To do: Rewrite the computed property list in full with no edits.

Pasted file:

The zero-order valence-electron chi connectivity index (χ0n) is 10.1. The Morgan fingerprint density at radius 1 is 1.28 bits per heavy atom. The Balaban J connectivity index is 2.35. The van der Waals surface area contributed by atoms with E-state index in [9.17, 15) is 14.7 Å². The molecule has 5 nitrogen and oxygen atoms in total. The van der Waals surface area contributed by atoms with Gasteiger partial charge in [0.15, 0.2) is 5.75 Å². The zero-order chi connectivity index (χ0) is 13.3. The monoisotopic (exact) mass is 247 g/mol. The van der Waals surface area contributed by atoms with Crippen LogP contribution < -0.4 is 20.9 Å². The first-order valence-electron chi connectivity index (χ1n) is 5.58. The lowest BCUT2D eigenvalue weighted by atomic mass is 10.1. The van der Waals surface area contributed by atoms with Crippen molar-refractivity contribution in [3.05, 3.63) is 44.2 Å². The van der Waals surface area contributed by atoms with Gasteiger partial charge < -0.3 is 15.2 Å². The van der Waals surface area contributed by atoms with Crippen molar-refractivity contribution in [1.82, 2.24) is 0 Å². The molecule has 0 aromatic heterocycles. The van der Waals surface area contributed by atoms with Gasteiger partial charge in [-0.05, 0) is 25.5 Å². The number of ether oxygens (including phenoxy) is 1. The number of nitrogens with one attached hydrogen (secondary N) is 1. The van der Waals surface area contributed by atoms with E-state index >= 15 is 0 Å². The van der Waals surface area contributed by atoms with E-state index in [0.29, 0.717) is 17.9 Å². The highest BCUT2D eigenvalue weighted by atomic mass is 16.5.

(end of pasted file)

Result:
The zero-order valence-electron chi connectivity index (χ0n) is 10.1. The Morgan fingerprint density at radius 1 is 1.28 bits per heavy atom. The Balaban J connectivity index is 2.35. The van der Waals surface area contributed by atoms with E-state index in [9.17, 15) is 14.7 Å². The molecule has 5 nitrogen and oxygen atoms in total. The van der Waals surface area contributed by atoms with Gasteiger partial charge in [0.15, 0.2) is 5.75 Å². The zero-order chi connectivity index (χ0) is 13.3. The monoisotopic (exact) mass is 247 g/mol. The van der Waals surface area contributed by atoms with Crippen LogP contribution < -0.4 is 20.9 Å². The first-order valence-electron chi connectivity index (χ1n) is 5.58. The lowest BCUT2D eigenvalue weighted by atomic mass is 10.1. The van der Waals surface area contributed by atoms with Crippen molar-refractivity contribution in [3.05, 3.63) is 44.2 Å². The van der Waals surface area contributed by atoms with Gasteiger partial charge < -0.3 is 15.2 Å². The van der Waals surface area contributed by atoms with Crippen molar-refractivity contribution in [1.82, 2.24) is 0 Å². The molecule has 0 aromatic heterocycles. The van der Waals surface area contributed by atoms with Gasteiger partial charge in [-0.05, 0) is 25.5 Å². The number of ether oxygens (including phenoxy) is 1. The number of nitrogens with one attached hydrogen (secondary N) is 1. The van der Waals surface area contributed by atoms with E-state index >= 15 is 0 Å². The van der Waals surface area contributed by atoms with E-state index in [0.29, 0.717) is 17.9 Å². The highest BCUT2D eigenvalue weighted by atomic mass is 16.5.